Conroe

About The Lake

Location: West Fork of San Jacinto River in Montgomery and Walker Counties
Surface area: 20,118 acres
Impounded: 1973

Water Conditions
Conservation Pool Elevation: 201 ft. msl
Fluctuation: 1-3 feet
Normal Clarity: Slight to moderate algal staining

Predominant Fish Species
  • Largemouth bass
  • Bluegill
  • Channel catfish
  • White & hybrid striped bass
Fishing Regulations

Most species are currently managed with statewide regulations. An exception is largemouth bass, which is subject to a 16-inch minimum length limit. A Triploid Grass Carp Permit is in effect on this lake. If a grass carp is caught, it must be immediately returned to the water unharmed.

Opportunities
Largemouth bass are the most sought after species in Lake Conroe, though not the most abundant. While catch rates are marginal, the opportunity to catch a trophy bass is very good at Lake Conroe. In 1998, the biggest largemouth bass ever collected by TPWD in an electrofishing survey was taken from beneath a boat dock and weighed in at 14.1 pounds. The standing lake record caught in 1997 by Willis angler Bill Boyett weighed 14.91 pounds.

Channel catfish are by far the most abundant sportfish in the lake, offering most any angler a good opportunity for good catches. Bluegill on Lake Conroe grow to enormous sizes. We have interviewed anglers with 12-inch bluegills in their creels. Crappie are also very popular and offer good opportunity for anglers seeking table fare. White crappie have made a comeback in the lake with the efforts of the Lake Conroe Restocking Association’s spring stockings of advance juvenile crappie. Crappie over two pounds are fairly common occurrences now. The introduction of hybrid striped bass in 1995 has added another dimension to the sport fishery, offering open-water opportunities for anglers who enjoy going after these hefty fighters.

Fishing Structure

Lake Conroe is dominated by open water in the lower two-thirds of the reservoir, with some standing timber still present along the river channel in the upper reaches. Most of the standing timber is slightly submerged when the lake is at conservation pool, making navigation hazardous in these areas. Bulkheads with boat docks dominate the shore in the lower reservoir; the upper reservoir (the portion lying within the Sam Houston National Forest) is primarily featureless shoreline. Substrates range from sandy to silty. A few aquatic plants dot shoreline areas, primarily in areas being planted by TPWD and the US Army Corps of Engineers as part of an ongoing Aquatic Habitat Enhancement Initiative. The lake has had past heavy infestations of hydrilla, but vegetation is not currently present in quantities that would be considered a nuisance. The only fish-attracting structures in the reservoir are rip rap along bridge approaches and the dam, as well as submersed Christmas tree reefs.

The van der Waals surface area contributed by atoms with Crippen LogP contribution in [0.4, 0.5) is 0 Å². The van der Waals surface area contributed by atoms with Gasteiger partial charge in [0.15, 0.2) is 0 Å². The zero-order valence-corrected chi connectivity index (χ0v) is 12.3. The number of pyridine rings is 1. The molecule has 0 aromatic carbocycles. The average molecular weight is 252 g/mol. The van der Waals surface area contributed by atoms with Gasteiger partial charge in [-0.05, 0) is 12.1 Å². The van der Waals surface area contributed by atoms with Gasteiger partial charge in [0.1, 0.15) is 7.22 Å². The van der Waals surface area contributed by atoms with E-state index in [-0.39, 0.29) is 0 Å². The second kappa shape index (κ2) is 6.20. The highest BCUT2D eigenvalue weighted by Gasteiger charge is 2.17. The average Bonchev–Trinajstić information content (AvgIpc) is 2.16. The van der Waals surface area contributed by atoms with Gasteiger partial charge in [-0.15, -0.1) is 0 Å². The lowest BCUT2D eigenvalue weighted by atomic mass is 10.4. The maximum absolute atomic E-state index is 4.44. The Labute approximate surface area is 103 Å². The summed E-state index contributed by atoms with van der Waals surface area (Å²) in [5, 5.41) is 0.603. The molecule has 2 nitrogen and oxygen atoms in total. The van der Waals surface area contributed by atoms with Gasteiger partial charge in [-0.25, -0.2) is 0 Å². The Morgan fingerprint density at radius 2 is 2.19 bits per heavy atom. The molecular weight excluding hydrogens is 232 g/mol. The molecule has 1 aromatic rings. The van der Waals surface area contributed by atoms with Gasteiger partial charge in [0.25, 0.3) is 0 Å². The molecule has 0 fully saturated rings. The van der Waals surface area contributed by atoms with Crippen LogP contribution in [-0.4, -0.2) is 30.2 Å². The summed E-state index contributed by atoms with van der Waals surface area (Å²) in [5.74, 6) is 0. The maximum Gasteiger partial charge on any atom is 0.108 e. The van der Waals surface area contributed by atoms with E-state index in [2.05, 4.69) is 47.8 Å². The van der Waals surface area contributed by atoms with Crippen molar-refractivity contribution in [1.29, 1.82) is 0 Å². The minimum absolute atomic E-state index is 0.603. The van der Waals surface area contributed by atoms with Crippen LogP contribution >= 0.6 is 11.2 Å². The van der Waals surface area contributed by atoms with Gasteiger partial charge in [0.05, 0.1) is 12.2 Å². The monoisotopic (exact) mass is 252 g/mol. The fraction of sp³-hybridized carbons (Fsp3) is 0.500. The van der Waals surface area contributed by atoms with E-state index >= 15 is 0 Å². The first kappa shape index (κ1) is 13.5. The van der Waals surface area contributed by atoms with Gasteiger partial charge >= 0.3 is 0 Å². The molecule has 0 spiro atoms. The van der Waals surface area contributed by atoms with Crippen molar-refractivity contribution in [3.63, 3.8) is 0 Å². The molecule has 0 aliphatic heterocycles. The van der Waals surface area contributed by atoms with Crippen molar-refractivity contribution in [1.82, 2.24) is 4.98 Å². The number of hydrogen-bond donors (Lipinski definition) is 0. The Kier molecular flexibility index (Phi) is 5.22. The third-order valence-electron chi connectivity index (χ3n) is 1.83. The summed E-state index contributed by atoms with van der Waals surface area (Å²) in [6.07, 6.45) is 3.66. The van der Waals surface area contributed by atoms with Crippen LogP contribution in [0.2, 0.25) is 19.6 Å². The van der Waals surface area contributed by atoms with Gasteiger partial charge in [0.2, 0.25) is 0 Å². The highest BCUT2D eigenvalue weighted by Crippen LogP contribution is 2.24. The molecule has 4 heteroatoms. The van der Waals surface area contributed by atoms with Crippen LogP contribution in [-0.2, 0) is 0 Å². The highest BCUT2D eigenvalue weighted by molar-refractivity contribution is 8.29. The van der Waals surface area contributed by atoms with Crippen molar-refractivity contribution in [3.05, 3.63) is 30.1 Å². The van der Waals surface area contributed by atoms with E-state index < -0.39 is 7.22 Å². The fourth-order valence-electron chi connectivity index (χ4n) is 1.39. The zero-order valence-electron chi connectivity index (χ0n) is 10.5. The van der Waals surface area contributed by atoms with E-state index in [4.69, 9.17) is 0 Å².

Fishing Tips

Largemouth bass anglers can expect to take bass in shallow water, particularly around marinas and boat docks, in the early spring and mid- to late fall. In other seasons, bass are taken around deeper cover. Anglers are most successful with a variety of shad imitation lures or soft plastic baits. Hybrid striped bass are growing in popularity among Lake Conroe anglers and can be caught most any time of year. Most are taken by anglers trolling in open water areas or vertically jigging spoons or live shad. They are occasionally found running up the river channel during the early spring spawning run or foraging beneath schools of white bass in summer.

Channel catfish are caught year-round in good numbers. Most successful anglers use smelly baits or cut shad. Rod-and-reel anglers do just about as well as trotliners on this reservoir. Bluegills of gigantic proportions can be had by the angler who wants to be patient and target them. They can be caught along rip rap, fishing deep near the toe of the slope (sometimes 8 feet or more). Baits must reach near bottom quickly to avoid the small bait-stealers that inhabit the shallower water. Live worms or crickets are the best producers. Some good fly-rod action can also be had using sinking insect imitation flies and sinking fly line.

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